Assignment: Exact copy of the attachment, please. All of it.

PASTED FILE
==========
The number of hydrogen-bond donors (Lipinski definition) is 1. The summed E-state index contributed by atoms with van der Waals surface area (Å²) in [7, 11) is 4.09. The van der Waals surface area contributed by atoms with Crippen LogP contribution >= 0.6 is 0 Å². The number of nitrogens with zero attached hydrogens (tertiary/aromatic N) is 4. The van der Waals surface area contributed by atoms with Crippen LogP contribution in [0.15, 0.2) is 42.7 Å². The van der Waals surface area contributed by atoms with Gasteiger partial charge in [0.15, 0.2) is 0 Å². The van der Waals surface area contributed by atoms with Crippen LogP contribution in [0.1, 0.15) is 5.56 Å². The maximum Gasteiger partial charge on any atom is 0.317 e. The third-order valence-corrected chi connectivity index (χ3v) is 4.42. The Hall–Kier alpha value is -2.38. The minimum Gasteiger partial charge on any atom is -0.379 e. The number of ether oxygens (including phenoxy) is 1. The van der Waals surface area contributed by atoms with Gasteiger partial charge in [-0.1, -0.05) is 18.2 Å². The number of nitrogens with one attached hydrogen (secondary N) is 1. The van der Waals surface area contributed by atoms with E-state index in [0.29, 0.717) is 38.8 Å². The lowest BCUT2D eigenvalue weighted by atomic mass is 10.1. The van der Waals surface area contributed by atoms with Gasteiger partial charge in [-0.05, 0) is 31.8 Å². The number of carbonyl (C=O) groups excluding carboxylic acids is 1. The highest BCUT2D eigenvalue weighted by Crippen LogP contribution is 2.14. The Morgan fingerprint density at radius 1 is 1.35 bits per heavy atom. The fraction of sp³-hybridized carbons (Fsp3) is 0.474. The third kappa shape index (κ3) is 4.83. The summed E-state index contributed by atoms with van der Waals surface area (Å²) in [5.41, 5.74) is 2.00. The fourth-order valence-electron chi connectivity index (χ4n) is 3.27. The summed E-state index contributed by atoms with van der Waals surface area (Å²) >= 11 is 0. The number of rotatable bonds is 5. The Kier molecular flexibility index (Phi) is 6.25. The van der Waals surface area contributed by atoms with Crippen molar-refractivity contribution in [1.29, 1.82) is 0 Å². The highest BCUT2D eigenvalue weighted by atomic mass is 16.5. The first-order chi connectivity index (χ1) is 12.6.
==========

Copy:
The number of hydrogen-bond donors (Lipinski definition) is 1. The summed E-state index contributed by atoms with van der Waals surface area (Å²) in [7, 11) is 4.09. The van der Waals surface area contributed by atoms with Crippen LogP contribution >= 0.6 is 0 Å². The number of nitrogens with zero attached hydrogens (tertiary/aromatic N) is 4. The van der Waals surface area contributed by atoms with Crippen LogP contribution in [0.15, 0.2) is 42.7 Å². The van der Waals surface area contributed by atoms with Gasteiger partial charge in [0.15, 0.2) is 0 Å². The van der Waals surface area contributed by atoms with Crippen LogP contribution in [0.1, 0.15) is 5.56 Å². The maximum Gasteiger partial charge on any atom is 0.317 e. The third-order valence-corrected chi connectivity index (χ3v) is 4.42. The Hall–Kier alpha value is -2.38. The minimum Gasteiger partial charge on any atom is -0.379 e. The number of ether oxygens (including phenoxy) is 1. The van der Waals surface area contributed by atoms with Gasteiger partial charge in [-0.1, -0.05) is 18.2 Å². The number of nitrogens with one attached hydrogen (secondary N) is 1. The van der Waals surface area contributed by atoms with E-state index in [0.29, 0.717) is 38.8 Å². The lowest BCUT2D eigenvalue weighted by atomic mass is 10.1. The van der Waals surface area contributed by atoms with Gasteiger partial charge in [-0.05, 0) is 31.8 Å². The number of carbonyl (C=O) groups excluding carboxylic acids is 1. The highest BCUT2D eigenvalue weighted by Crippen LogP contribution is 2.14. The Morgan fingerprint density at radius 1 is 1.35 bits per heavy atom. The fraction of sp³-hybridized carbons (Fsp3) is 0.474. The third kappa shape index (κ3) is 4.83. The summed E-state index contributed by atoms with van der Waals surface area (Å²) in [5.41, 5.74) is 2.00. The fourth-order valence-electron chi connectivity index (χ4n) is 3.27. The summed E-state index contributed by atoms with van der Waals surface area (Å²) >= 11 is 0. The number of rotatable bonds is 5. The Kier molecular flexibility index (Phi) is 6.25. The van der Waals surface area contributed by atoms with Crippen molar-refractivity contribution in [1.29, 1.82) is 0 Å². The highest BCUT2D eigenvalue weighted by atomic mass is 16.5. The first-order chi connectivity index (χ1) is 12.6.